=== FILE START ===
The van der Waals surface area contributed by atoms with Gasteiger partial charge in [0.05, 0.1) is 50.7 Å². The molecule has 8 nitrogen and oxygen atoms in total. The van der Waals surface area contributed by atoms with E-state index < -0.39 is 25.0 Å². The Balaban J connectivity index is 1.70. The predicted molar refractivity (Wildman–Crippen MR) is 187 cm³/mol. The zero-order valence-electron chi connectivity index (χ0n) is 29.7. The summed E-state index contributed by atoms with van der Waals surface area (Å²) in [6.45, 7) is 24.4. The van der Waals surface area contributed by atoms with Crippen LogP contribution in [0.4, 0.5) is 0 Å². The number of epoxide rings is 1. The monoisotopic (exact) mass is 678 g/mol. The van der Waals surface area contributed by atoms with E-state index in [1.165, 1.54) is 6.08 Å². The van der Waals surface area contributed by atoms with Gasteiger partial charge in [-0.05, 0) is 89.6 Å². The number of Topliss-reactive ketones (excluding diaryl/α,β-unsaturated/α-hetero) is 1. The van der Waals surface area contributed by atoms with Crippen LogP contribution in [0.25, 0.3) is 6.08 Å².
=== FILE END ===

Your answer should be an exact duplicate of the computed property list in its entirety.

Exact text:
The van der Waals surface area contributed by atoms with Gasteiger partial charge in [0.05, 0.1) is 50.7 Å². The molecule has 8 nitrogen and oxygen atoms in total. The van der Waals surface area contributed by atoms with E-state index < -0.39 is 25.0 Å². The Balaban J connectivity index is 1.70. The predicted molar refractivity (Wildman–Crippen MR) is 187 cm³/mol. The zero-order valence-electron chi connectivity index (χ0n) is 29.7. The summed E-state index contributed by atoms with van der Waals surface area (Å²) in [6.45, 7) is 24.4. The van der Waals surface area contributed by atoms with Crippen LogP contribution in [0.4, 0.5) is 0 Å². The number of epoxide rings is 1. The monoisotopic (exact) mass is 678 g/mol. The van der Waals surface area contributed by atoms with E-state index in [1.165, 1.54) is 6.08 Å². The van der Waals surface area contributed by atoms with Gasteiger partial charge in [-0.05, 0) is 89.6 Å². The number of Topliss-reactive ketones (excluding diaryl/α,β-unsaturated/α-hetero) is 1. The van der Waals surface area contributed by atoms with Crippen LogP contribution in [0.25, 0.3) is 6.08 Å².